Dead Letter Office in Canada 1830-2002 (B&W)
The Dead Letter Office in Canada 1830-2002: An Illustrated Postal History, Second Edition, 2006 by Brian C. Plain. The story of this relatively unknown but important part of the Canadian postal system, complete with an updated database and a new numbering system that can be used in collecting and exhibiting DLO postmarks and covers. Black & white version. Spiral Bound, 156 pp.
Shortly after embarking on a personal study of items of undelivered Canadian mail, Brian Plain discovered that there was no comprehensive reference dealing with the Dead Letter Office in Canada. What little information was available consisted of a few articles in philatelic journals and the occasional mention in a book. Only after several years spent combing through dealers’ stock, tracking auction sales, and researching material did a clear picture of this rather obscure postal service finally emerge.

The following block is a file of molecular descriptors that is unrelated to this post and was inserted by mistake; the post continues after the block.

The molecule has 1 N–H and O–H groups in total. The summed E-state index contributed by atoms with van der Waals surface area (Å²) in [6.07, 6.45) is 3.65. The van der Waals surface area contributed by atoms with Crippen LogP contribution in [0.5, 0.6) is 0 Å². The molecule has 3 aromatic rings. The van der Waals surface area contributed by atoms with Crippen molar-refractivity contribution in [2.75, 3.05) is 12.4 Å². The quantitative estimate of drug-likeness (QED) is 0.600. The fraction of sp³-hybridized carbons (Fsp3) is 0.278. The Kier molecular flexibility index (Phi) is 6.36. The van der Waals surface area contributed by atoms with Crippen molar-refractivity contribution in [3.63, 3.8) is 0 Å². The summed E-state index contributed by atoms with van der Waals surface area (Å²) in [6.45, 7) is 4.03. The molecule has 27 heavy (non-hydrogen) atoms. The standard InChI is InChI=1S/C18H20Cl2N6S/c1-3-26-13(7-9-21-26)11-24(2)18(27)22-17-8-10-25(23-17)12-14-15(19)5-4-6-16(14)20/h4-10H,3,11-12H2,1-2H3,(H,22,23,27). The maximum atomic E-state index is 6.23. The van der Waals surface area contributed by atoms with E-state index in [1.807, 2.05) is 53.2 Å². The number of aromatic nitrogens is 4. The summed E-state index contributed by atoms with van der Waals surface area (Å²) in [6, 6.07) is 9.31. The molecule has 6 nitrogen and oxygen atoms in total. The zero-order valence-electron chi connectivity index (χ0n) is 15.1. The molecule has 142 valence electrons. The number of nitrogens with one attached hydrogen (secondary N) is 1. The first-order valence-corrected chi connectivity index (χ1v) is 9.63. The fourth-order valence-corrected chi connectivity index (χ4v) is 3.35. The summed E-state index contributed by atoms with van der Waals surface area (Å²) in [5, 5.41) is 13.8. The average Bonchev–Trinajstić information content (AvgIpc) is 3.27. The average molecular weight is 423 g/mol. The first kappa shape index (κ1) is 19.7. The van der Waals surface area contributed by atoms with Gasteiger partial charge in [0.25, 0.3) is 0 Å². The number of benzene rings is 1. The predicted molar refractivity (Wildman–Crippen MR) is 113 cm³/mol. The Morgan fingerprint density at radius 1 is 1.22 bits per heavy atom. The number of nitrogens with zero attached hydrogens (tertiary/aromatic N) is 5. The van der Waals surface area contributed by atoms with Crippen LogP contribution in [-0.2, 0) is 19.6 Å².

At the prompting of philatelic friends Brian decided to collate his findings in a book, The Dead Letter Office in Canada 1830-2002, published in 2003 by Auxano Publishing. More than 100 pages of Dead Letter Office history were illustrated in colour by many covers, some unique, and complemented by the first ever identification of DLO handstamps by type as well as 23 pages of tables listing known DLO cancellations. BNAPS is pleased to present the second edition. Not only have the listings been expanded by seven pages but the numbering system has also been completely revised so that it can be used for future reference in articles, books and catalogues.
The primary purpose of The Dead Letter Office in Canada 1830-2002: An Illustrated Postal History, Second Edition is to make collectors aware of the history and operation of the Dead Letter Office. Students of BNA postal history should find the information provided will assist them to more clearly define the travels of a mailed item. For town cancel specialists, the databases provided will help identify markings they might wish to pursue for their own collections.
The author hopes that his small contribution to the philatelic literature of Canada will be of benefit to a wide range of collectors, and that it might serve to stimulate more interest in collecting ‘back of the book’ material.